Friday, 7 March 2008

Terry's mother

Terry had invited me round for coffee, so I was sat at the breakfast counter drinking a microwaved Nescafe very slowly when his mother came in clutching a Louis Vuitton suitcase and some carrier bags that rattled.

"How was your holiday, mum?" asked Terry. He put down his cup of coffee and went to hug her. She pushed the suitcase into his arms, and I took advantage of being ignored to pour the coffee into the nearby biscuit jar. Terry's idea of coffee had apparantly been acquired during a stay at Guantanamo Bay.

"Well, it was nice," said his mother, sighing. She's in her early eighties now, a little bit under five foot, and has fever-bright eyes that never seem to miss anything going on around her. She's also very competetive and hates to lose at anything. She's been banned from all of the local Bingo Halls. They usually say she's too aggressive a player and makes the other patrons feel nervous. She says that she's just a little outspoken about infractions of the rules. We're not sure: there have been a large number of stabbings at Bingo Halls she's been too, and we think it's a little suspicious that all of these little old ladies just happen to have fallen awkwardly onto their knitting.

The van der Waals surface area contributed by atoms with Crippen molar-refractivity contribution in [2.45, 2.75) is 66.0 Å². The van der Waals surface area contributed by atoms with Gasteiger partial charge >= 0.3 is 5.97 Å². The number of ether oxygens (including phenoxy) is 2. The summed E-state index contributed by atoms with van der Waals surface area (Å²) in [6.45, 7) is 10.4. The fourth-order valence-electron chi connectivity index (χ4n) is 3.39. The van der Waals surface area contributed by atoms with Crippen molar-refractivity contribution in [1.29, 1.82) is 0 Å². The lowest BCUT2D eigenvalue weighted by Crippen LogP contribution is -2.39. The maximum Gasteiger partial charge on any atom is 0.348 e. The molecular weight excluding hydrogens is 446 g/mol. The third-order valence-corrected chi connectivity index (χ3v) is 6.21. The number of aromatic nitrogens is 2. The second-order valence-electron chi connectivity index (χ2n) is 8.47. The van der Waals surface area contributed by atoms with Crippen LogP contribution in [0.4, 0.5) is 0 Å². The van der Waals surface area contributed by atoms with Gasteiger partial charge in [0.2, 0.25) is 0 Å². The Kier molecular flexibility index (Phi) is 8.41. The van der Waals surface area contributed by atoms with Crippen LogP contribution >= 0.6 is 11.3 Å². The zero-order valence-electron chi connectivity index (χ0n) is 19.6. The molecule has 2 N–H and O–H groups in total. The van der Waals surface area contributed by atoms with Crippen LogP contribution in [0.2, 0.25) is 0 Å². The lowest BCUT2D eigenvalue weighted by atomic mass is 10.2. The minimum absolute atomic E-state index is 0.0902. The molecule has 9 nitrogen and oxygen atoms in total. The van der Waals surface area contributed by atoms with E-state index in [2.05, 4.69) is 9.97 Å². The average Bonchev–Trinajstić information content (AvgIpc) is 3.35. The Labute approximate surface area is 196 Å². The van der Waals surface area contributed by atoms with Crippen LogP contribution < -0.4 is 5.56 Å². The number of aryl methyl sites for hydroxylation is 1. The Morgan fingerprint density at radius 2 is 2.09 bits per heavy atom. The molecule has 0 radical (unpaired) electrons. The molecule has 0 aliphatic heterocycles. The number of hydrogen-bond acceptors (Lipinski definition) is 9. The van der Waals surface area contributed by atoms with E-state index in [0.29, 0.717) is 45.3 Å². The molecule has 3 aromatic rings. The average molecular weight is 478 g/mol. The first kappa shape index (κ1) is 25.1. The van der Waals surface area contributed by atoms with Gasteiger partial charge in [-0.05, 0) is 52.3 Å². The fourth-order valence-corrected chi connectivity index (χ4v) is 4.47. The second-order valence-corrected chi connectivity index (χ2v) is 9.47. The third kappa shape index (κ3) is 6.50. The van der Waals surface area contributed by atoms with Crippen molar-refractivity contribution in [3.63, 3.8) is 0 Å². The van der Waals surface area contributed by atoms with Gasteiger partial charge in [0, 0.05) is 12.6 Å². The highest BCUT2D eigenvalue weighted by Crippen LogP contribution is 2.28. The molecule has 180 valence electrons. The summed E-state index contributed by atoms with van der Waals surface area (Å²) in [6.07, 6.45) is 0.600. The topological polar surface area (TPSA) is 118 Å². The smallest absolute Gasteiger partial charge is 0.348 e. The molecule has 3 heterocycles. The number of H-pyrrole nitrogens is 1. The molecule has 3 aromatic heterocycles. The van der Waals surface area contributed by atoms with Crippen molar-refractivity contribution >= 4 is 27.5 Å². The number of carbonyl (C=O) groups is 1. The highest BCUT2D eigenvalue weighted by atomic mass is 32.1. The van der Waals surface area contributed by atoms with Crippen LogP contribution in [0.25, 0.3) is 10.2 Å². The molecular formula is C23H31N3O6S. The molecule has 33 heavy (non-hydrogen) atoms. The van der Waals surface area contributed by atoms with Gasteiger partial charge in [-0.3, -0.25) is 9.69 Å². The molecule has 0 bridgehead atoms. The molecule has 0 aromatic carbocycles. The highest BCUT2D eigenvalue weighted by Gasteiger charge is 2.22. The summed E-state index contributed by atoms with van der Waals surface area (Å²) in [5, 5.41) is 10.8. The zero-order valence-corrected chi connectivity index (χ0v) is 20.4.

"Where did you go, Mrs. Mossbrook?" I said. Terry hadn't mentioned that his mother had gone on holiay.

"Italy," she said. "It was a tour of churches, a religious thing I think. Lots and lots of saints. It wasn't my idea of course, but Agnes from number 30 didn't want to go on her own so I said I'd go."

Terry had put the suitcase by the washing machine ready for unloading later and was picking up the carrier bags. They clacked and rattled in an oddly familiar way.

"What's in here, mum?" he said, opening one. I saw what looked like a human leg bone fall out onto the table, little crumbs of dried mud falling off it.

"Oh, that Agnes," she said. "Every church we went in she had to get herself a little scraping of earth from the grave of whatever saint was buried there."

I started to grin, and Terry turned pale.

"Of course, I couldn't let her win," continued his mother looking as smug as the cat that found the cream, "so I collected relics from each church."

"Relics?" said Terry, and I knew he was hoping that these would turn out to be gift-shop souvenir replicas.

"Yes," said his mother. "I've got a bone from every saint. The carrier bag at the bottom has the one I got from some church in the Vatican; that one was a bugger to get out, I can tell you. Finally I shopped Agnes and let the swiss guard take her away while I got out of there."

Terry sat down heavily in a chair, his head in his hands; I started laughing; and his mother bustled over to the coffee-jar to microwave some more Nescafe.

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